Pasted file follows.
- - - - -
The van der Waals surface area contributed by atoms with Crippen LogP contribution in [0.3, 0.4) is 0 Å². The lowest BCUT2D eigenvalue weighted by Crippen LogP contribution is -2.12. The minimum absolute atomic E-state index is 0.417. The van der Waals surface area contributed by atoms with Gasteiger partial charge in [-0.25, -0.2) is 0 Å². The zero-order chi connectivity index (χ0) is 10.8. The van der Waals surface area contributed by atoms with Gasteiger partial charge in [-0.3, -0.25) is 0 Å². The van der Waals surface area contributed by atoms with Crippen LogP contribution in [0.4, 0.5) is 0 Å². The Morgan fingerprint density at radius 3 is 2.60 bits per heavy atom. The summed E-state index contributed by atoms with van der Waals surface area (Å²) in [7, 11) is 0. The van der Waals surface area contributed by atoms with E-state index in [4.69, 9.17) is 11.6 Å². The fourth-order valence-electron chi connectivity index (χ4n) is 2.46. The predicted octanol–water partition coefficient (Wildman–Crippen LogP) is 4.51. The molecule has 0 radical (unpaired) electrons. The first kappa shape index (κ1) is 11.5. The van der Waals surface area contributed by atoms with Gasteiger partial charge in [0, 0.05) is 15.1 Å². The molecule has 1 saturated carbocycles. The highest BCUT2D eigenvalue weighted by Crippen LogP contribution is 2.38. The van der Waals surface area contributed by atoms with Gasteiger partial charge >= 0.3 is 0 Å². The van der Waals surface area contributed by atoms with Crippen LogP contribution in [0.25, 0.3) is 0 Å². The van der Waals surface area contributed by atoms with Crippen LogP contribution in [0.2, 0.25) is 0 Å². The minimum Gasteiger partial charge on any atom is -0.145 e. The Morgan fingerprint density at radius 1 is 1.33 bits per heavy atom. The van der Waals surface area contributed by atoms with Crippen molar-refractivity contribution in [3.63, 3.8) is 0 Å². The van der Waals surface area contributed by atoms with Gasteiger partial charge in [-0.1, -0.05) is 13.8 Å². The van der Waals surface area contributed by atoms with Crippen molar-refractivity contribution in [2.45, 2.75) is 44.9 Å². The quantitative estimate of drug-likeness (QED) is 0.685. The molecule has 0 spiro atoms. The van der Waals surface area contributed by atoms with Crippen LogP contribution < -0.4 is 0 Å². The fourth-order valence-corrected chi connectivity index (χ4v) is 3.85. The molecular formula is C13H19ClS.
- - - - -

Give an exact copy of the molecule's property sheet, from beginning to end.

The van der Waals surface area contributed by atoms with Crippen LogP contribution in [0.3, 0.4) is 0 Å². The lowest BCUT2D eigenvalue weighted by Crippen LogP contribution is -2.12. The minimum absolute atomic E-state index is 0.417. The van der Waals surface area contributed by atoms with Gasteiger partial charge in [-0.25, -0.2) is 0 Å². The zero-order chi connectivity index (χ0) is 10.8. The van der Waals surface area contributed by atoms with Gasteiger partial charge in [-0.3, -0.25) is 0 Å². The van der Waals surface area contributed by atoms with Crippen LogP contribution in [0.4, 0.5) is 0 Å². The Morgan fingerprint density at radius 3 is 2.60 bits per heavy atom. The summed E-state index contributed by atoms with van der Waals surface area (Å²) in [7, 11) is 0. The van der Waals surface area contributed by atoms with E-state index in [4.69, 9.17) is 11.6 Å². The fourth-order valence-electron chi connectivity index (χ4n) is 2.46. The predicted octanol–water partition coefficient (Wildman–Crippen LogP) is 4.51. The molecule has 0 radical (unpaired) electrons. The first kappa shape index (κ1) is 11.5. The van der Waals surface area contributed by atoms with Gasteiger partial charge in [0, 0.05) is 15.1 Å². The molecule has 1 saturated carbocycles. The highest BCUT2D eigenvalue weighted by Crippen LogP contribution is 2.38. The van der Waals surface area contributed by atoms with Gasteiger partial charge >= 0.3 is 0 Å². The van der Waals surface area contributed by atoms with Crippen LogP contribution in [0.25, 0.3) is 0 Å². The van der Waals surface area contributed by atoms with Crippen LogP contribution in [0.2, 0.25) is 0 Å². The minimum Gasteiger partial charge on any atom is -0.145 e. The Morgan fingerprint density at radius 1 is 1.33 bits per heavy atom. The van der Waals surface area contributed by atoms with Crippen molar-refractivity contribution in [3.63, 3.8) is 0 Å². The van der Waals surface area contributed by atoms with Gasteiger partial charge in [-0.1, -0.05) is 13.8 Å². The van der Waals surface area contributed by atoms with Crippen molar-refractivity contribution in [2.45, 2.75) is 44.9 Å². The quantitative estimate of drug-likeness (QED) is 0.685. The molecule has 0 spiro atoms. The van der Waals surface area contributed by atoms with Crippen LogP contribution < -0.4 is 0 Å². The fourth-order valence-corrected chi connectivity index (χ4v) is 3.85. The molecular formula is C13H19ClS.